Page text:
David Davis, who has been prime UK negotiations to leave the EU, has quit his role as Brexit Secretary
He told the BBC that he was no longer the win out over person to deliver the PM’s Brexit plan – agreed by the cabinet on Friday – as he did not “fancy” in it.
He said the “career-ending” decision was a personal one but he felt the UK was “giving away too much and too obviously” to the EU in the negotiations.
Mrs May said she did not agree but thanked him for his work.
The resignation is a blow to Mrs May as she seeks to win once again Eurosceptic MPs to her proposed Brexit vision, which would form the point of departure of the UK’s position in on-going talks with the EU.
Dominic Raab, who campaigned for Vacation during the UK’s 2016 EU referendum, has been promoted from housing missionary to take over from Mr Davis.
The UK is due to leave the European Union on 29 Step 2019, but the two sides have yet to agree how trade will work between the UK and the EU afterwards.
There own been differences within the Conservative Party over how far the UK should prioritise the brevity by compromising on issues such as leaving the remit of the European Court of Impartiality and ending free movement of people.
Mrs May’s Conservative Party only has a preponderance in Parliament with the support in key votes of the 10 MPs from Northern Ireland’s Classless Unionist Party, so any split raises questions about whether her arrange could survive a Commons vote – and has also led to renewed questions all over whether she will face a challenge to her position.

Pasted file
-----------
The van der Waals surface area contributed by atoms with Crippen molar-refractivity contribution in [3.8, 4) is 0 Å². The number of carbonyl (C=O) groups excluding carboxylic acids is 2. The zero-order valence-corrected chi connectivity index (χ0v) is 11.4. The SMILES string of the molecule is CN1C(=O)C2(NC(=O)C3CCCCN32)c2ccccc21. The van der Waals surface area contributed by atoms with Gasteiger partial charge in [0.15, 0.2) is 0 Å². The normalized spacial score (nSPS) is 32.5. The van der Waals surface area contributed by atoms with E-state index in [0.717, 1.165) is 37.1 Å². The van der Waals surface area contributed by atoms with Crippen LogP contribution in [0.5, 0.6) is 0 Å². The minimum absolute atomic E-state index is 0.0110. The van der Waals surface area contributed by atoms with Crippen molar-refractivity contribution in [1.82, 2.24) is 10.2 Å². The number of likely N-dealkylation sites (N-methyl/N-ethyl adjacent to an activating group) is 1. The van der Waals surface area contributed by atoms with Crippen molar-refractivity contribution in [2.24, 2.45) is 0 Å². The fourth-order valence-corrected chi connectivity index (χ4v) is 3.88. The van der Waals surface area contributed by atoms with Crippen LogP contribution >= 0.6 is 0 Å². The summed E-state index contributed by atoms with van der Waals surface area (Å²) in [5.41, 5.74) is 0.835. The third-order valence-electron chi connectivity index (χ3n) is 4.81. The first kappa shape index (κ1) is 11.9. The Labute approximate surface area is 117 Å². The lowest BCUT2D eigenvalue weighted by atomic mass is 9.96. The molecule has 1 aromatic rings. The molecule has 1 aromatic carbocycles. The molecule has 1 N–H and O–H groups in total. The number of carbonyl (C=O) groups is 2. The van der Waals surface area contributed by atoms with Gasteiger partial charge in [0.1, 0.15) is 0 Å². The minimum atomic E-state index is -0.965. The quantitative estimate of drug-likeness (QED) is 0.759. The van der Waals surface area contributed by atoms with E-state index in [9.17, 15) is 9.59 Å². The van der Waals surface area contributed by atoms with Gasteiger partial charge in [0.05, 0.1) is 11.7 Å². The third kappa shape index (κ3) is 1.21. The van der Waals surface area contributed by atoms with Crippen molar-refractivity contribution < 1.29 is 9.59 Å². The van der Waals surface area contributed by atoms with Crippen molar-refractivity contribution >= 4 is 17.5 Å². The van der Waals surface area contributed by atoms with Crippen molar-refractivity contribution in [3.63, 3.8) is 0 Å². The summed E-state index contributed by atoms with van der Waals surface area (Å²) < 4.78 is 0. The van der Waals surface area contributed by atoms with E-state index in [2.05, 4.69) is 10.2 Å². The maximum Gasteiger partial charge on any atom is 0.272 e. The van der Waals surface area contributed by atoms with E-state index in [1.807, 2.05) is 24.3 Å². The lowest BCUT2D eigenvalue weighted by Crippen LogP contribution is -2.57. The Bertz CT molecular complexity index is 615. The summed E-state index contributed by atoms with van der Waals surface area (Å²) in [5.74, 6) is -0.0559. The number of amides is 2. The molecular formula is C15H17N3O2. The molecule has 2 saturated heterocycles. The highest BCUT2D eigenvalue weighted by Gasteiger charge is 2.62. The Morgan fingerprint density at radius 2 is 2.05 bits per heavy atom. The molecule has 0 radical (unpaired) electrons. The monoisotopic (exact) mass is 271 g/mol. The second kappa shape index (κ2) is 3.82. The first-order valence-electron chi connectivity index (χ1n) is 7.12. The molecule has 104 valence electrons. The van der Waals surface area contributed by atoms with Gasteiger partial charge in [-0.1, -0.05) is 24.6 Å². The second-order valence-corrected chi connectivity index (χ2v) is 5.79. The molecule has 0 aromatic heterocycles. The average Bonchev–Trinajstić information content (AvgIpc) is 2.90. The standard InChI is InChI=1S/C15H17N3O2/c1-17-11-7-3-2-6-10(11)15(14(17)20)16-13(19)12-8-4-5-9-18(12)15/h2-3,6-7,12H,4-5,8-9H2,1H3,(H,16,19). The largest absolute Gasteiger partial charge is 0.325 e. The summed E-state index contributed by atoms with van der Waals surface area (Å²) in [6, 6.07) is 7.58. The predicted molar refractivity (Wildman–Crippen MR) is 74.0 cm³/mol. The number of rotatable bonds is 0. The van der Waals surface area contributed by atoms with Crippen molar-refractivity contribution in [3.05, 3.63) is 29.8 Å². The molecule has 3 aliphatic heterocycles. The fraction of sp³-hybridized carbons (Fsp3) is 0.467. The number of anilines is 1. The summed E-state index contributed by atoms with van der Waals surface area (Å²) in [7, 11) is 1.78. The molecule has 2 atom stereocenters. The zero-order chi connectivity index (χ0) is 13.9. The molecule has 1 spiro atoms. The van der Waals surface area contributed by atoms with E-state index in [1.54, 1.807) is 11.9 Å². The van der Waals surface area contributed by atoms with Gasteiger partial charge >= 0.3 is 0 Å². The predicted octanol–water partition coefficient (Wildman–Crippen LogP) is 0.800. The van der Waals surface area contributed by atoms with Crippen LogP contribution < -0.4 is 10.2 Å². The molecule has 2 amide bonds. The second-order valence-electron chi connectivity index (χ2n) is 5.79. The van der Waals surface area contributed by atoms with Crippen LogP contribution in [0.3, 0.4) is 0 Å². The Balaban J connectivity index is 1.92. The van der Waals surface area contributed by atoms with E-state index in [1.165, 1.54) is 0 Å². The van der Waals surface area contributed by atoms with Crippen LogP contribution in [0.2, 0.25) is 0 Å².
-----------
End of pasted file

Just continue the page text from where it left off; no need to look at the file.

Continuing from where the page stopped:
In a sign of how delicately sited the numbers are on Brexit strategy it has emerged that the government has taken the unexpected step of arranging a briefing for opposition Labour MPs on the detail of the Brexit arrangement agreed on Friday.
In his resignation letter, Mr Davis told Mrs May that “the in the know trend of policy and tactics” was making it “look less and less no doubt” that the UK would leave the customs union and single market.
He mentioned he was “unpersuaded” that the government’s negotiating approach “will not just precede to further demands for concessions” from Brussels.
Mr Davis, who was appointed Brexit Secretary in 2016, said: “The panoramic direction of policy will leave us in at best a weak negotiating rank, and possibly an inescapable one.”
In her reply, Mrs May said: “I do not agree with your characterisation of the system we agreed at cabinet on Friday.”
She said she was “sorry” he was leaving but would “delight in to thank you warmly for everything you have done… to shape our departure from the EU”.
Mr Davis told BBC Radio 4’s Today show that he had objected to Theresa May’s plan at the Chequers meeting, telling chest of drawers colleagues at the outset that he was “the odd man out”.
He said it was “not tenable” for him to stay in post and try to talk Tory MPs to back the policy when he did not think it was “workable”.
“The best myself to do this is someone who really believes in it, not me.”
He said he feared the EU would request to further water down the UK’s plans and his resignation would make it easier for the UK to check attempts to extract further concessions.
Mr Davis told BBC political rewriter Laura Kuenssberg that he had been compromising for two years and that the modern plan was “a compromise too far”.
But Mr Davis insisted he continued to back Theresa May, saying that if he “desire to bring her down”, the time would have been after she fall short of to win last year’s general election outright.